Shaking a plant in island nation
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Outdoor gatherings are allowed, with social distancing, but dancing is not.

In the tumultuous year that is 5781, celebrating the High Holidays has been anything but a normal experience for the Jewish community.

In response, the Orthodox Union has released a document spelling out guidelines and recommendations for how Jews can spend their Sukkot and Simchat Torah in light of the COVID-19 pandemic, including strict social distancing for Sukkot and no dancing for Simchat Torah.

The Orthodox Union (OU) has served as an umbrella organization for American Orthodox Jewry since 1898, with over 400 congregations in its synagogue network.

Rabbi Adir Posy, Director of Synagogue and Community Services for OU, helped craft the document and believes celebrations can be just as fulfilling as other years, just in different ways.

“What we’re trying to guide people with is striking a balance with keeping as much normalcy as possible and being able to connect to the traditions we’ve done every year, with the allowance for making sure we are extremely vigilant about safety protocols,” Rabbi Posy told the JN.

“We must plan and prepare for Sukkot and Simchat Torah, being especially mindful of the recent rise in positive tests in many communities,” the document reads. “This uptick is a source of genuine concern, and we must be committed to make every effort to reverse it by proceeding with appropriate caution.”

OU worked with medical experts and public health officials to see if environments for celebration could be created in a safe way.

“In most cases, we found out the answer was yes,” Rabbi Posy said. “There are ways to create worship indoors or outdoors in ways that are safe.”

According to the document, celebration of Sukkot may go on, and shuls may continue to conduct services with masking and social distancing, going by the parameters provided by local health departments.

The traditional communal prayers over the lulav and etrog, which involve picking up and shaking the plants, can continue as well – without gloves, but with hand sanitizing.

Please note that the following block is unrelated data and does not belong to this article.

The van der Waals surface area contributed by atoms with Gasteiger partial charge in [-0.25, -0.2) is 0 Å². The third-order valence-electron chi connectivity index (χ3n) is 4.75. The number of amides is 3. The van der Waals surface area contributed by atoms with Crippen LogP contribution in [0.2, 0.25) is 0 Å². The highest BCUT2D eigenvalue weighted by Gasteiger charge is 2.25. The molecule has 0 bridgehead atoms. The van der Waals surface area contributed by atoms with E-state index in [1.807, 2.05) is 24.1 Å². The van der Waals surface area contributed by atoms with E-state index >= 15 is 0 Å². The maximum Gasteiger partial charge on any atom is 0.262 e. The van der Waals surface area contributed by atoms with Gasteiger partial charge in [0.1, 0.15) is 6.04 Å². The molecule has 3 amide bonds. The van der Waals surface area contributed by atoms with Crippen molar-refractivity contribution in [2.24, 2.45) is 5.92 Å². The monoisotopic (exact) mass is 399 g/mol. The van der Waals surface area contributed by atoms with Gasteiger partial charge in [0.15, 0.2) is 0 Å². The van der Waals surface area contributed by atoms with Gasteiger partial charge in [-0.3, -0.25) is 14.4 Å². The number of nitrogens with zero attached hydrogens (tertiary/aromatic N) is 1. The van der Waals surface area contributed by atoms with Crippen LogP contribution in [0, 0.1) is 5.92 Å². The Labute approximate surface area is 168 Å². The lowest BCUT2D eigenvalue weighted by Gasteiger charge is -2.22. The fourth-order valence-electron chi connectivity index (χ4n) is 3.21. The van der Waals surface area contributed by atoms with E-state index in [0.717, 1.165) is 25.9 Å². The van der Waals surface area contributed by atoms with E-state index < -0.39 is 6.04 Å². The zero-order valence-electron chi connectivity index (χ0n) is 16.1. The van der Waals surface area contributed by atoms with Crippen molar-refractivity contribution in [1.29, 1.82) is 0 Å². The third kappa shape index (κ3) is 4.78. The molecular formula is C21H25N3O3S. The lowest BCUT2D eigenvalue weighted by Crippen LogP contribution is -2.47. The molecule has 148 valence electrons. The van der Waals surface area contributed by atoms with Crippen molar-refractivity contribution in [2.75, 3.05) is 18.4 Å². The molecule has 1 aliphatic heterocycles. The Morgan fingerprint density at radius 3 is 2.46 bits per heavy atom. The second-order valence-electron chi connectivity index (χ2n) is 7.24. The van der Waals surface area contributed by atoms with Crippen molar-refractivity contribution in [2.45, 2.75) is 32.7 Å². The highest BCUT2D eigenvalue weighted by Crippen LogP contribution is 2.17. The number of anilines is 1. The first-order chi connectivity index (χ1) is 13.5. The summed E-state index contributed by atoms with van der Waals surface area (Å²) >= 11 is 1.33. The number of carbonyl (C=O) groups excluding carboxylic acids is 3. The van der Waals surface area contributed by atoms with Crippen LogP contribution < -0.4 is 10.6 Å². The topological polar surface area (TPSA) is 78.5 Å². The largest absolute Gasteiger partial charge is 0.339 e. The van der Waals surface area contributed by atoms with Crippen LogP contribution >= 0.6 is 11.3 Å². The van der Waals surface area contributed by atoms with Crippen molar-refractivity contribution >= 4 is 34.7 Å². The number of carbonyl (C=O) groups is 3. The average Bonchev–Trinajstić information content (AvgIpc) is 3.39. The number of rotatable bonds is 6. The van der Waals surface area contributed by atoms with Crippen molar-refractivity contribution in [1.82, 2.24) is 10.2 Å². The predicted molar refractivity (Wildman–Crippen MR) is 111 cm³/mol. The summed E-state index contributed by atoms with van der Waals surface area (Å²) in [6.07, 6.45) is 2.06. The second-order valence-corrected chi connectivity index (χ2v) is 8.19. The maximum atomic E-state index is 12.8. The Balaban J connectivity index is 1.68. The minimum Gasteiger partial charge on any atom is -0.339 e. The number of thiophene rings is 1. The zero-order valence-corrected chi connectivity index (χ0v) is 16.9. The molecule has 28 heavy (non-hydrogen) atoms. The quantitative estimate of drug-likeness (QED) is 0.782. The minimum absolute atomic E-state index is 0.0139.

“The communal Succah should be used with similar caution, and the use of shared communal arba minim [four Sukkot species] – which should be held without wearing gloves – should be preceded and followed by hand sanitizing,” the document reads. “To conduct the hoshanot [prayers over the lulav and etrog] with proper social distance, rather than having everyone present join the hakafa [circling the bimah] at once, it may be most practical to divide into smaller groups that take turns making the circuit around the bimah.”

The document also states that shuls which have secure outdoor spaces available, such as a parking lot, may consider assembling outdoors with masking and social distance.

The OU also advises Jews not to dance during Simchat Torah (Oct. 10-11).

“This special day is typically celebrated by spirited dancing with the Torah, which is something that seems impossible to replicate this year while maintaining proper safeguards,” the document reads. “Even without holding hands, and even outdoors, when dancing in circles we are continuously walking into the clouds of droplets generated by the vigorous singing and dancing of others. Sadly, there seems to be no way in which this can be safely accomplished… These are certainly meaningful disappointments.”

While there’s hope that next year’s High Holidays will see a return to normalcy, Rabbi Posy said there’s aspects of these guidelines that can be used for the future, such as the Jewish people becoming closer with their connection to the Torah, even without the singing and dancing.

“What we’re seeing is an explosion of innovation,”  Rabbi Posy said. “One of the recommendations we made as we celebrate the Torah is to celebrate the ways in which the Torah or connecting to studying Torah has enhanced people’s lives. So I can imagine that type of sharing is a very meaningful thing that can exist in really any context, and is one of the examples of innovative ideas I think will be able to stand the test of time.”

“We all join in prayer that our communities and our country be spared any further suffering, and that we merit to experience the upcoming festival as zman simchateinu, a true season of joy,” the document concluded.